The government has pledged support, taken action and will continue to work with further targeted measures for personal support workers; help for vulnerable communities; support for the disabled; increased flexibility of systems to reach people at home, i.e., like we are doing here virtually; and the accelerated development of a universal pharmacare program. We will support our communities, investing in all types of infrastructure, including public transit, energy-efficient retrofits, clean energy and affordable housing.
The throne speech is a plan for a stronger and more resilient Canada. I can say unequivocally to workers in my community and across our country that if they have lost their jobs, we have their backs. Since March 15, almost nine million people have received the Canada emergency response benefit, also known as the CERB, helping millions of Canadians and their families avoid catastrophic household income loss while, at the same time, helping to keep our economy strong. People are still living in uncertain times and the government will continue to be there for them. So many residents in my area have emailed, written and called me just to say what these concrete investments have meant to them, and the financial stress and strain they have alleviated.
We are shoring up our employment insurance system. The government has created a transitional Canada response benefit to help Canadians transition from the CERB to the employment insurance system, which will be revamped to include self-employed individuals and those in the gig economy. A more flexible EI program, paid sick leave and a caregiver benefit will allow us to continue helping Canadians and their families.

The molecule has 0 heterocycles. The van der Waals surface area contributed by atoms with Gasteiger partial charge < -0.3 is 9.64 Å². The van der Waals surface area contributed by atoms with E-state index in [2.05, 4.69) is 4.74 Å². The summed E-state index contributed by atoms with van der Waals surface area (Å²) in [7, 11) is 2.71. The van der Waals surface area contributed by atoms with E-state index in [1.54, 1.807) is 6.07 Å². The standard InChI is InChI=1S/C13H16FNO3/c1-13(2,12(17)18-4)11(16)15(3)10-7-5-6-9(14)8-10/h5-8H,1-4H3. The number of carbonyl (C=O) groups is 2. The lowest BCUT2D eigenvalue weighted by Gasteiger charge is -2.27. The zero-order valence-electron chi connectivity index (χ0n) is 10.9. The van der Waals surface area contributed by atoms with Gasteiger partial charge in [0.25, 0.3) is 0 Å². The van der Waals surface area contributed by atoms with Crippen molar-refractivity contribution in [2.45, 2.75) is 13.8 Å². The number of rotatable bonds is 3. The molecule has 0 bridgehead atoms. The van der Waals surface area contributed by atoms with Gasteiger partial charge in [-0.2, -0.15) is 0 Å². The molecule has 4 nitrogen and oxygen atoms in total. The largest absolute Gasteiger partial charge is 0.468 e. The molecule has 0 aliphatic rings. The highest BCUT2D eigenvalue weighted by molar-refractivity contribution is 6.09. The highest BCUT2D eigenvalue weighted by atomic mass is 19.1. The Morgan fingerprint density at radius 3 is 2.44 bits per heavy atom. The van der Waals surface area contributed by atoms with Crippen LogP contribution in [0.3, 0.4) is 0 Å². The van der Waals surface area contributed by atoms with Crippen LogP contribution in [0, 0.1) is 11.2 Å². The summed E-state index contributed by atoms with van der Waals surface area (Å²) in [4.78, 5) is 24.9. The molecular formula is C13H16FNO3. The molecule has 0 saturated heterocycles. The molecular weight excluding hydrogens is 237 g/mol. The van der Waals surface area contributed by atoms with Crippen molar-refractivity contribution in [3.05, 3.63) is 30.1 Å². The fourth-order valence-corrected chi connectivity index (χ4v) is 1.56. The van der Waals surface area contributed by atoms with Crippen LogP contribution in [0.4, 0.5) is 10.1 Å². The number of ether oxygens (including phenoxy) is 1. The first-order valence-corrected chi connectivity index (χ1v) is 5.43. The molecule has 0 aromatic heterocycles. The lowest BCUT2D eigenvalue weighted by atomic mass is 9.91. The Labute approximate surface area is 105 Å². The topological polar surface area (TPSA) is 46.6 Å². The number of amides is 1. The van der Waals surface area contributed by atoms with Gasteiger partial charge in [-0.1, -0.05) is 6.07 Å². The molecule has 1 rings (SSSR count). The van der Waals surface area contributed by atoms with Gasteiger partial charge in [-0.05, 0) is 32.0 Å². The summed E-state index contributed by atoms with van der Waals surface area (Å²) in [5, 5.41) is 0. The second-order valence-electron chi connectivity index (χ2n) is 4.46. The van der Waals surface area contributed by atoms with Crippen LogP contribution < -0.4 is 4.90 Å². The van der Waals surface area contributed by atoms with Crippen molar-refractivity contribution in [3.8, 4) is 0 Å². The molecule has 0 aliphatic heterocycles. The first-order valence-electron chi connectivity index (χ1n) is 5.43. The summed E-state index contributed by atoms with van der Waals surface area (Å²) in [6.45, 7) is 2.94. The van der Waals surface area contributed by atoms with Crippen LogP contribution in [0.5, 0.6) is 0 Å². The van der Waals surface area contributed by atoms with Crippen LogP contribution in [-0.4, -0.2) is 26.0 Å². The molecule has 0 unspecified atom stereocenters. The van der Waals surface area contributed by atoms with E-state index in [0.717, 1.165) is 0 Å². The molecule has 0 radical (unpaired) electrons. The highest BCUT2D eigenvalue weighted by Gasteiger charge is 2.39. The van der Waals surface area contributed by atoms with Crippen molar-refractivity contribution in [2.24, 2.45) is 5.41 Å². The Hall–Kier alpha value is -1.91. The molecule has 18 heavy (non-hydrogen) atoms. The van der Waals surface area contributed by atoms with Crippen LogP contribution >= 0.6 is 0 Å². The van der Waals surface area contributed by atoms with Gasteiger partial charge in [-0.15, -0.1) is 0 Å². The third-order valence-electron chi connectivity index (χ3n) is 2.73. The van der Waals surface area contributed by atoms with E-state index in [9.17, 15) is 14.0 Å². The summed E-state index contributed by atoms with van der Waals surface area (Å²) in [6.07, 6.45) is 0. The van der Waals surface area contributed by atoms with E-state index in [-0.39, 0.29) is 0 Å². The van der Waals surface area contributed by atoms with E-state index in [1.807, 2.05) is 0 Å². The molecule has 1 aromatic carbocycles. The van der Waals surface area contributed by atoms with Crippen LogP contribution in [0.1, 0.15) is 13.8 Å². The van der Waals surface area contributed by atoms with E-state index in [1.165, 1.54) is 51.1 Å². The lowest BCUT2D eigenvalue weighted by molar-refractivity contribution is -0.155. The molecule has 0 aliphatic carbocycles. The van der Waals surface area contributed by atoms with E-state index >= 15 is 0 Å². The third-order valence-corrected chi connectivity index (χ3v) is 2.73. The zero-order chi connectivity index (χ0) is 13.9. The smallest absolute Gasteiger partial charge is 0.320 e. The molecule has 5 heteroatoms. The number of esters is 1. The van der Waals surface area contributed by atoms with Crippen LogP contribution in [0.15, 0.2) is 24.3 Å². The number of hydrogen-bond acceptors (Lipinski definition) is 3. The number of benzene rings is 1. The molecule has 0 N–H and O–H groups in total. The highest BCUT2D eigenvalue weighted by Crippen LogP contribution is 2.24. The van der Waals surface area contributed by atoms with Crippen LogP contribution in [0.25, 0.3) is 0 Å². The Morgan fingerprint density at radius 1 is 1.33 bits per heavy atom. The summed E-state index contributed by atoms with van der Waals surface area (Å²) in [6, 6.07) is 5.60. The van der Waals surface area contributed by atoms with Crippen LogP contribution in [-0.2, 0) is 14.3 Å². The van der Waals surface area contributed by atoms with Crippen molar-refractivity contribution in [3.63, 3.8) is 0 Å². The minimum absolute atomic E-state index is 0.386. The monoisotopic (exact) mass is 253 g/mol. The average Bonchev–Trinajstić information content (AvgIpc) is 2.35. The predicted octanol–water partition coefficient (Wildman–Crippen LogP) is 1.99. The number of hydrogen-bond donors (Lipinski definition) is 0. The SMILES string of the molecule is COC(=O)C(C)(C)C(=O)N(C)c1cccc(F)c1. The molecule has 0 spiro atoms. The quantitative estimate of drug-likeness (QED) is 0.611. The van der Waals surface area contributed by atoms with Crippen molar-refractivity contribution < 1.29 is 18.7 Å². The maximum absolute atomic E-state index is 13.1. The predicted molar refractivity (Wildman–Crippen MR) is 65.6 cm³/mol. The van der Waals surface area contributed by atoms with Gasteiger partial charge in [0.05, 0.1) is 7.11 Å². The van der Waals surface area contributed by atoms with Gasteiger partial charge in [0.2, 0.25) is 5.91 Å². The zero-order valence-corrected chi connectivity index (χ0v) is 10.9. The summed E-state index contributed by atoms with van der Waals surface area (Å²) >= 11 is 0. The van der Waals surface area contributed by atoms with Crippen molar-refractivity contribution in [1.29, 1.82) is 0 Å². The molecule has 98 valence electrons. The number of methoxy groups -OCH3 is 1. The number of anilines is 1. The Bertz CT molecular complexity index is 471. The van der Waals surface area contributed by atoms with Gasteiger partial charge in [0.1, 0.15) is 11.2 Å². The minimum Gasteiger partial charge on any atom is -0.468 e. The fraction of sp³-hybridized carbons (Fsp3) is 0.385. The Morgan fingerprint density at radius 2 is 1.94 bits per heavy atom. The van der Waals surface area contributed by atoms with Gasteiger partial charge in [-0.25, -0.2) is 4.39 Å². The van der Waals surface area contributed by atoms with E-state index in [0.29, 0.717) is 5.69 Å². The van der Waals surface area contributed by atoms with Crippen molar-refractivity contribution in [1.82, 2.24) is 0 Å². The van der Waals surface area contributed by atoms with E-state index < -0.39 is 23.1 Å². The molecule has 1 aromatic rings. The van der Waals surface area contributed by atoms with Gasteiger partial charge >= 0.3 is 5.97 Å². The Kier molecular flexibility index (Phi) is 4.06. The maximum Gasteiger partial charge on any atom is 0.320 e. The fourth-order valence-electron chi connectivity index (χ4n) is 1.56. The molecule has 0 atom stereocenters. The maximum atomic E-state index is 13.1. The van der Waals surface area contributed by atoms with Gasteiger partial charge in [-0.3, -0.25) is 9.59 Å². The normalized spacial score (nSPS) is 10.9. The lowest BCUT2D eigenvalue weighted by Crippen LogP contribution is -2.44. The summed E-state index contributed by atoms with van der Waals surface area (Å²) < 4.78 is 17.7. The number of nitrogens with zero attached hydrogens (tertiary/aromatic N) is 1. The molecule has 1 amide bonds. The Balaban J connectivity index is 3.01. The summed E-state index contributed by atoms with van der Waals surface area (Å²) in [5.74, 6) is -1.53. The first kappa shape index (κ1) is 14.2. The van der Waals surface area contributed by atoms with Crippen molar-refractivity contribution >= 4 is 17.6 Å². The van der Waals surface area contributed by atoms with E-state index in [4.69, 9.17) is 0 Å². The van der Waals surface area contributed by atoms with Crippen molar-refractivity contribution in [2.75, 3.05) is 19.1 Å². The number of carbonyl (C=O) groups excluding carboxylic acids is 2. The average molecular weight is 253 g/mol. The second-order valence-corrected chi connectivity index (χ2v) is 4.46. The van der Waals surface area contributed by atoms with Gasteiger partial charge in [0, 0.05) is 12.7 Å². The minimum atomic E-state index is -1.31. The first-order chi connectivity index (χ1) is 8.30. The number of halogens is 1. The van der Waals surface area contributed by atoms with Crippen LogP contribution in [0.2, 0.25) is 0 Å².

The government will do whatever it takes and use whatever fiscal firepower to support people and the businesses that employ them. I have worked closely with the Mississauga Board of Trade and the many businesses that have been impacted negatively by this pandemic. I can think of no greater shock to a business than to have to stop cold, through no fault of their own, and live with the uncertainty of when things will get better or start to normalize.
I have reached out to small businesses to identify needs and facilitate access to programs, such as the Canada emergency business account and the Canada emergency wage subsidy. These and other programs were greatly appreciated in my riding and the government's commitment to extending these programs is welcome. The wage subsidy program has literally saved tens of thousands of jobs and has prevented many businesses in Mississauga East and across Canada from going bankrupt.
The Liberal government will take the following steps to support struggling businesses. It will extend the wage subsidy into the summer of 2021, expand the Canada emergency business account, improve the business credit availability and introduce support for industries that have been hardest hit, like travel, tourism and hospitality.
In conclusion, the throne speech reflects our government's road map to manage the effect of the COVID-19 pandemic and the role that Canada will play in a world that has likely changed forever. When I think of the millions of everyday acts of kindness and thoughtfulness that are being performed across this country, I know we are already building back better. We are and will be more resilient, more innovative, more economically dynamic, but also more generous and sharing. However, for now, we must stay alert, control the virus and save lives.